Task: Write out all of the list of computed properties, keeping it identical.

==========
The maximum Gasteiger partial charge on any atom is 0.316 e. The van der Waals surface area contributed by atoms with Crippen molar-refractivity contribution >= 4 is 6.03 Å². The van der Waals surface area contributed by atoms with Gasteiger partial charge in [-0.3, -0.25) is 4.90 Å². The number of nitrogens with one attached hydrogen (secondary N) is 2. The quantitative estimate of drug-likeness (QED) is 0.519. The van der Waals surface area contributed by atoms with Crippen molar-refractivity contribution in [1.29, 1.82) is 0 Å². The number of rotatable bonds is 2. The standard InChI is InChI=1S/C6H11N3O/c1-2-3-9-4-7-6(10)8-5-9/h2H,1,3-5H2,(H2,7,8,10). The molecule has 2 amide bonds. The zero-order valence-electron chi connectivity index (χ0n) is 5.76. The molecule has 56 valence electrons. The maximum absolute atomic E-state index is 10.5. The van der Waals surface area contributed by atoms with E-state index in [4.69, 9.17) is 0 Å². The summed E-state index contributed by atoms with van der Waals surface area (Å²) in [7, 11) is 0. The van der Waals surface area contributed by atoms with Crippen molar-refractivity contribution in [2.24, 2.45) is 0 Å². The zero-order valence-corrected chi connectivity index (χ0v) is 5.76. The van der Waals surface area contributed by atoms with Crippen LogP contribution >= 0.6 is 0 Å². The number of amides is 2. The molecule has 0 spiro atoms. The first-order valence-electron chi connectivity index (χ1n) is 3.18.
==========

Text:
The maximum Gasteiger partial charge on any atom is 0.316 e. The van der Waals surface area contributed by atoms with Crippen molar-refractivity contribution >= 4 is 6.03 Å². The van der Waals surface area contributed by atoms with Gasteiger partial charge in [-0.3, -0.25) is 4.90 Å². The number of nitrogens with one attached hydrogen (secondary N) is 2. The quantitative estimate of drug-likeness (QED) is 0.519. The van der Waals surface area contributed by atoms with Crippen molar-refractivity contribution in [1.29, 1.82) is 0 Å². The number of rotatable bonds is 2. The standard InChI is InChI=1S/C6H11N3O/c1-2-3-9-4-7-6(10)8-5-9/h2H,1,3-5H2,(H2,7,8,10). The molecule has 2 amide bonds. The zero-order valence-electron chi connectivity index (χ0n) is 5.76. The molecule has 56 valence electrons. The maximum absolute atomic E-state index is 10.5. The van der Waals surface area contributed by atoms with E-state index in [4.69, 9.17) is 0 Å². The summed E-state index contributed by atoms with van der Waals surface area (Å²) in [7, 11) is 0. The van der Waals surface area contributed by atoms with Crippen molar-refractivity contribution in [2.24, 2.45) is 0 Å². The zero-order valence-corrected chi connectivity index (χ0v) is 5.76. The van der Waals surface area contributed by atoms with Crippen LogP contribution >= 0.6 is 0 Å². The number of amides is 2. The molecule has 0 spiro atoms. The first-order valence-electron chi connectivity index (χ1n) is 3.18.